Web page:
I have always found that the greatest products service the needs of those that create them. Solving a real personal pain point makes you passionate about the space, and solution. Being your #1 customer makes you use your own product everyday and forces you to keep improving it before the rest of the world asks you to. Your problems are potentially business opportunities.
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The VC answers; Raising Venture Capital: Advice for MENA Entrepreneurs

This is part of an ongoing series of expert articles about entrepreneurship. It answers the questions you have asked on YallaStartup answers. If you would like to contribute to this series, contact us at exec@yallastartup.org with your proposal.


Hello YallaStartup members,

Thank you for your questions! The answers below are just starting points and I hope we can follow up on these subjects on an ongoing basis on YallaStartup’s Q&A platform.

Let me start with a few basic but important points about what are the objectives of a venture capital investor, from their own perspective:

  • Venture capital investors manage other people’s money. Often, the funds come from very large institutions such as pension funds, who need to diversify their risk over different asset classes, one of which is the venture capital asset class
  • VCs are accountable to their own investors, called Limited Partners. Their performance is clearly measurable and determined by how much money they return to their limited partners
  • Typically, there are only two ways to return money to investors: either a portfolio company “goes public”, or it gets acquired by another company. These “liquidity events” are the end goal towards which VC investors need to work from the very beginning, including your first pitch!

So the overall principle is not too complex: entrepreneurs pitch an investment opportunity which, if all goes according to plan, should lead to an IPO or an acquisition in a few years, allowing the VC to provide their limited partners with good returns on their investment in the VC fund.

Therefore, the general answer to most questions about VC pitches is the following: anything that helps an entrepreneur build a more convincing case is good. This means that, all else equal, it is better to have a detailed plan, a strong team, a working prototype, early customers and a good cash flow! Not only does it increase the likelihood of investment, but also the valuation you can get at the time of an investment. At the seed stage, and early angel stages, the expectations to provide all of the above will of course be lower.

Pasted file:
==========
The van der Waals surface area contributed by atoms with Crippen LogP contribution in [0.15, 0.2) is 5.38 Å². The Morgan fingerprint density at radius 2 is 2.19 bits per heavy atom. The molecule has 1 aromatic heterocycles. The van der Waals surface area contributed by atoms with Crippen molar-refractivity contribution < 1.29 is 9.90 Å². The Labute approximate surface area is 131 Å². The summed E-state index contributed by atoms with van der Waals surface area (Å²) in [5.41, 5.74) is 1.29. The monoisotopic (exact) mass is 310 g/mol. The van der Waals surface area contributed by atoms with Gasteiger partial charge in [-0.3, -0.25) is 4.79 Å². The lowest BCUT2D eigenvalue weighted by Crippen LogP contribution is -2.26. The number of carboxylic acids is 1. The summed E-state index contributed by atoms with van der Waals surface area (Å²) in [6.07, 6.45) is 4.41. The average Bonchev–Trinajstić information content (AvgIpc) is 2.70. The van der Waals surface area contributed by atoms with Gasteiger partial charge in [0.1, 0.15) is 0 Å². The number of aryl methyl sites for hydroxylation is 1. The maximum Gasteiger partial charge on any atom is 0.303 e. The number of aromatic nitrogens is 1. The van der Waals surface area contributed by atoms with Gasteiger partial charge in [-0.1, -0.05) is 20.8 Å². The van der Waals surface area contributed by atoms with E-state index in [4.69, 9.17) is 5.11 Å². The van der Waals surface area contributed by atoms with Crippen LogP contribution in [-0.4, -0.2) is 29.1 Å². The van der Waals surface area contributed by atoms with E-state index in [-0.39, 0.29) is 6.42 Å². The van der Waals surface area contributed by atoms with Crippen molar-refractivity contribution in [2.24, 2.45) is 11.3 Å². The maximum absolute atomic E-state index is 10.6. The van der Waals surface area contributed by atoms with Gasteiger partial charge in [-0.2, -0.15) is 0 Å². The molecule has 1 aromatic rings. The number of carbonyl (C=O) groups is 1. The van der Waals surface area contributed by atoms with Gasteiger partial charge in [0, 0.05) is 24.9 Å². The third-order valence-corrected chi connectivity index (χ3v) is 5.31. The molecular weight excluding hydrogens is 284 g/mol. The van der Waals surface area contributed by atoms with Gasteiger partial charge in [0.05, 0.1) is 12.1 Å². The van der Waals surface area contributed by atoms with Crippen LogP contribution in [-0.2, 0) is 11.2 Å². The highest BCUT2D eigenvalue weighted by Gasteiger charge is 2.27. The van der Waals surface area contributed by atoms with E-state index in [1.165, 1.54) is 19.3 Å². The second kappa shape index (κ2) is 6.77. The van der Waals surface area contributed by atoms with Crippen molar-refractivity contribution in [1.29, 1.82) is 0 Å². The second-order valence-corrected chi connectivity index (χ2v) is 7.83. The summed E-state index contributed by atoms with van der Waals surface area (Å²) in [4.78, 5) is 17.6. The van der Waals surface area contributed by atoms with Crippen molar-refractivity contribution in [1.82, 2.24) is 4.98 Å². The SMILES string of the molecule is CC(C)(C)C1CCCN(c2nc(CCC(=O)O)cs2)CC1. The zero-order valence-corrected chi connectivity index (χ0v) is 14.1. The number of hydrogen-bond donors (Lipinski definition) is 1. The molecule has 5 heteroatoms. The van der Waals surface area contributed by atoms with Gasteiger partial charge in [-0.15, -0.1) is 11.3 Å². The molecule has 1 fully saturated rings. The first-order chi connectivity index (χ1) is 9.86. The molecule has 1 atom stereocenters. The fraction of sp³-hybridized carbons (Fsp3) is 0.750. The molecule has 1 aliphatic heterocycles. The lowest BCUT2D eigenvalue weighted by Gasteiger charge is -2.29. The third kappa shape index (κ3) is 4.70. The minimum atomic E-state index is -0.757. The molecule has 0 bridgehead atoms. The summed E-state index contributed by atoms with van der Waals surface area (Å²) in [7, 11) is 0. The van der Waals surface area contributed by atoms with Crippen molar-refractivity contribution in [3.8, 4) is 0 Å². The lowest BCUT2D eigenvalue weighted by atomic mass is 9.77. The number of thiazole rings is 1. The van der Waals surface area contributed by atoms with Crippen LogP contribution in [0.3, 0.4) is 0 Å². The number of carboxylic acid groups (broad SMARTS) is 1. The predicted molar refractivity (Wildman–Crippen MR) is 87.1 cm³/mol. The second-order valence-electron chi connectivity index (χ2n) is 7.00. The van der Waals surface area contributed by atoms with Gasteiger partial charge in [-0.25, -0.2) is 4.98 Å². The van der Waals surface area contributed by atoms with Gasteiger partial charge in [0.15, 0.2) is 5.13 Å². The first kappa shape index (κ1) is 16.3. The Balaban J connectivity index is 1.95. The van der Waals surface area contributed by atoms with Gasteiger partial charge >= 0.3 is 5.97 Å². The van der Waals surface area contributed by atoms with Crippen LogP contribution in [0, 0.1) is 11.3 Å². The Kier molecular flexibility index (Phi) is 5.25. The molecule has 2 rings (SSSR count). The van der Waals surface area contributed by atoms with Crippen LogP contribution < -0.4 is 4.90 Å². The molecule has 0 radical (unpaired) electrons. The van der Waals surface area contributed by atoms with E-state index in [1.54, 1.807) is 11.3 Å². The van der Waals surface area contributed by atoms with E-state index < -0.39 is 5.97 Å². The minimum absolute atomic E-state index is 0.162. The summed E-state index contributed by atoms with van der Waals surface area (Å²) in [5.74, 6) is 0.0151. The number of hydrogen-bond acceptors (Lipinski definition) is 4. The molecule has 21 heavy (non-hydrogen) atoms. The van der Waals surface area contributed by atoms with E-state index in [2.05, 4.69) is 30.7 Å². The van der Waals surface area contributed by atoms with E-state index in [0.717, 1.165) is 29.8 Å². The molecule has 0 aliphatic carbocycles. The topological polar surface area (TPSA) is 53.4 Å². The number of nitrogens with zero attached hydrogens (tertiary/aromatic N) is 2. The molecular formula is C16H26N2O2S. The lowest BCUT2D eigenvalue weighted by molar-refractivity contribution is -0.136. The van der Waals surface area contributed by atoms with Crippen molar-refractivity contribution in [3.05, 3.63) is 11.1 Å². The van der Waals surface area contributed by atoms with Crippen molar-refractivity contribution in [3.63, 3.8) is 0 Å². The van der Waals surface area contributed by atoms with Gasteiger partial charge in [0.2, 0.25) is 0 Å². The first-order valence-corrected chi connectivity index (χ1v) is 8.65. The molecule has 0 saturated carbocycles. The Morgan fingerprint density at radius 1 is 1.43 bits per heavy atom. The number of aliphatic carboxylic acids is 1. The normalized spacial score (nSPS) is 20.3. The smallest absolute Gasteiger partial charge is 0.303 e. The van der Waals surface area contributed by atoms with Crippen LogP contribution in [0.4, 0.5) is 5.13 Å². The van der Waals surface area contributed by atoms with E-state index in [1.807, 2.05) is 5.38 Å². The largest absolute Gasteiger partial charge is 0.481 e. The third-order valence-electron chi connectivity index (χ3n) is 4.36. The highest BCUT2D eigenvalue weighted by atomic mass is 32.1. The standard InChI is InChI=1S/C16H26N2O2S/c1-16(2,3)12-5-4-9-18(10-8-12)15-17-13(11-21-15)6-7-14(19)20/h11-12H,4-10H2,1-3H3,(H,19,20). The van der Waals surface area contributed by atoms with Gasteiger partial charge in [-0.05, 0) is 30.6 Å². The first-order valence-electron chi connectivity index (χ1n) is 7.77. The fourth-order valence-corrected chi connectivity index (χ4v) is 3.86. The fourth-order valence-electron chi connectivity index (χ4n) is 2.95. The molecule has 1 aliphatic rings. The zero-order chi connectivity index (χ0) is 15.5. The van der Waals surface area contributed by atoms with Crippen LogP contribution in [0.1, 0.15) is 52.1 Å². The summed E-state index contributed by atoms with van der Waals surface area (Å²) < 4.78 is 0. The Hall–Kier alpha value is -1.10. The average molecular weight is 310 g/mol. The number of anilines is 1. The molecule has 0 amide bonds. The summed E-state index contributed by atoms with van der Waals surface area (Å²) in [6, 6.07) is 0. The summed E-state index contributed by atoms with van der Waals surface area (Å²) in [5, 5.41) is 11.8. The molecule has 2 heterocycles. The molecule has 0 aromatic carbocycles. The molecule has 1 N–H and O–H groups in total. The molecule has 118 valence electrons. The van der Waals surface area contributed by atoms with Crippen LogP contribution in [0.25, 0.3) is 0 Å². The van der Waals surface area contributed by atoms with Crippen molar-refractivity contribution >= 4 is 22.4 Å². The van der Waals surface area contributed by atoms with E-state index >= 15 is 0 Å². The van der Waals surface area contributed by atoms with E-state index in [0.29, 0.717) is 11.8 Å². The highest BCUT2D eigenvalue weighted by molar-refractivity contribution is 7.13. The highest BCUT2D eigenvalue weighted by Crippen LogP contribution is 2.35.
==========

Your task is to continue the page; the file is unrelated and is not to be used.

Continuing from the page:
So having said that, the answer to Khaled’s question regarding what to present to a VC is “it depends”, but I would definitely try to have a demo if possible. A demo avoids the need to provide an abstract explanation of what you intend to do. If a picture is worth a thousand words, a demo is worth a thousand PowerPoint slides. A demo also shows that you have the technical ability to build something, and enough commitment to your business idea to have devoted some resources (time, effort, money) to it.

Regarding having a detailed business plan prepared, just keep in mind that you are asking for funds, and therefore you need to show that they will be used efficiently. What will the operating costs be? Who will you hire? What can you achieve if we give you $xx, and how will that help you raise the next $yy in one or two years? The more clarity you can provide around these points the better. But we all know you will not have all the answers at first, so no need to go into excessive details. We just need to know you have thought the issues and are proposing the best solution, given the information you have today.

This brings me to Bana’s question regarding the most common mistakes I see as a VC. I wrote a blog post a while back entitled “Comparing first-time and serial entrepreneurs” (http://ziadsultan.com/?p=36) that covers this question. The five main things I had identified were the need for new entrepreneurs to: define the problem better, assess the cost of customer acquisition better, understand the customer’s budget, be more realistic about partnerships, and get feedback early and continuously.

Finally, I would like to address the questions regarding the MENA region. I have personal ties with MENA, but my work so far has focused on the US. Given this disclaimer, here is my take on some of the challenges:

  • The MENA is still an emerging market for tech ventures, which means there is a small market for tech IPOs and M&As. This makes it a little harder to have a lot of VC money flowing into the region. Yahoo’s acquisition of Maktoob was a good start, but we have a long way to go. http://www.techcrunch.com/2009/08/25/confirmed-yahoo-acquires-arab-internet-portal-maktoob/